ZANU-PF has yet to justify the use of an exclusively Shona military unit with communication systems detached from the rest of the national army. While it is true that at the time there were security disturbances in Matabeleland in the form of criminal attacks on white commercial farmers and their property, the evidence linking the crimes to organised dissident activity beyond criminal activity is not unequivocal.

The use of the 5th Brigade instead of the regular army was both an unnecessary and disproportionate measure; this intervention has never been justified by government or ZANU PF officials. When Joshua Nkomo raised his concerns about the use of the 5th Brigade and argued that the state had adequate security provision to deal with the criminal activities, Mugabe’s only response was a dismissive, ‘Dissidents must watch out…’

It has to be recognised that Mugabe later referred to the Gukurahundi operation as ‘…a moment of madness…’, but who was mad? He and/ or his government have yet to provide tangible evidence of the presence of dissidents they were fighting. While we await a response from Harare what Matabeleland remains with is a traumatised, hopeless, fearful, untrusting population with no prospect of a legal recourse.

What then are we to celebrate? The demise of our people, our culture, our individuality? There are many Matabeleland children of that time who do not have birth certificates, were denied opportunities in Zimbabwe and many had to go to South Africa and in recent days they have become a target of hate crime driven by a toxic anti-foreigners movement in that country. I go back to that question: What are we meant to celebrate on the 18th of April in Zimbabwe?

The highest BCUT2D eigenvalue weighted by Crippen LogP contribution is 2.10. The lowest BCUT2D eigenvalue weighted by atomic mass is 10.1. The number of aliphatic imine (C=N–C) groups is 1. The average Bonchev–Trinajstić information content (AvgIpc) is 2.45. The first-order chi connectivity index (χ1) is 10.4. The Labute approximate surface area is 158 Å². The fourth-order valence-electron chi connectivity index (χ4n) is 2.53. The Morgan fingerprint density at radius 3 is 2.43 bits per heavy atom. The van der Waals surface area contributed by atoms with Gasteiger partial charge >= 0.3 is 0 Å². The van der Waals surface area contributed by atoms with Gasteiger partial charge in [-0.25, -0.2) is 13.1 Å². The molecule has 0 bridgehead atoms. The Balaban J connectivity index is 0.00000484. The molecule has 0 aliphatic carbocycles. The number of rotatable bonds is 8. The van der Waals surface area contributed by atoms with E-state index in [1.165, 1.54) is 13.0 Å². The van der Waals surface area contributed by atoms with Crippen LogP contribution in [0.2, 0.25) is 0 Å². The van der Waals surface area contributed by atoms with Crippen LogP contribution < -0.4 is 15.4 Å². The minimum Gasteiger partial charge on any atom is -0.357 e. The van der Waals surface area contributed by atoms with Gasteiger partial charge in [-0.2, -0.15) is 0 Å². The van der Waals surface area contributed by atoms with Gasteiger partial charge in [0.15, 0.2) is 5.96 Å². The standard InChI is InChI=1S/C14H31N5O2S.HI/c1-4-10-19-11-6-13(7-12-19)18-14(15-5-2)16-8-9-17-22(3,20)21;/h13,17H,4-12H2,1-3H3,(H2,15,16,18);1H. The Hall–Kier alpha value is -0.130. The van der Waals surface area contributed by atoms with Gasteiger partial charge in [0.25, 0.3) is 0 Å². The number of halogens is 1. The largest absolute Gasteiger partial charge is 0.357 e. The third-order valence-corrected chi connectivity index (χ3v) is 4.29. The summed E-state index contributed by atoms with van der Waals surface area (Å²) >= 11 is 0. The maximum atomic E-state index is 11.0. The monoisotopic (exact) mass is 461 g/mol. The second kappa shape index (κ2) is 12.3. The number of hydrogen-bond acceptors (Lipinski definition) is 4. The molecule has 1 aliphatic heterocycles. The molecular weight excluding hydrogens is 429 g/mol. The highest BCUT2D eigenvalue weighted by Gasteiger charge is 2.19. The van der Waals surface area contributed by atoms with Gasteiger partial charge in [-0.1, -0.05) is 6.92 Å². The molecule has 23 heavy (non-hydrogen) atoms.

It is inaccurate to say that people of Matabeleland are tribalists or hate everything Zimbabwean. We are strongly in favour of common sense, common truth, common decency and mutual respect. If demanding equal treatment, equal access to opportunity, having locals running local government makes us unpatriotic and unfit for public office in Zimbabwe, so be it.

The questions I pose today about Zimbabwe’s independence celebrations are a realistic inquisition of the reasons for absence of freedom in the country. True freedom will require several corrective constitutional amendments, and those amendments should speak to a sense of decency and fairness that all citizens identify with and will collectively cherish.

In any society when the norm is indecency, other virtues collapse in response: integrity, honesty, compassion, kindness, and trust are all lost. Until we are truly independent we will not recognise the 18th of April as a day of independence, but a day our systemic demise began. Ask yourself how are you independent when you are more dependent on handouts and more disconnected from global activity than you were in 1979? When you are fearful of your government and you cannot safely convey alternate views from the official position, where are your liberties? We shall not cry like cowards but will fight till we are truly free.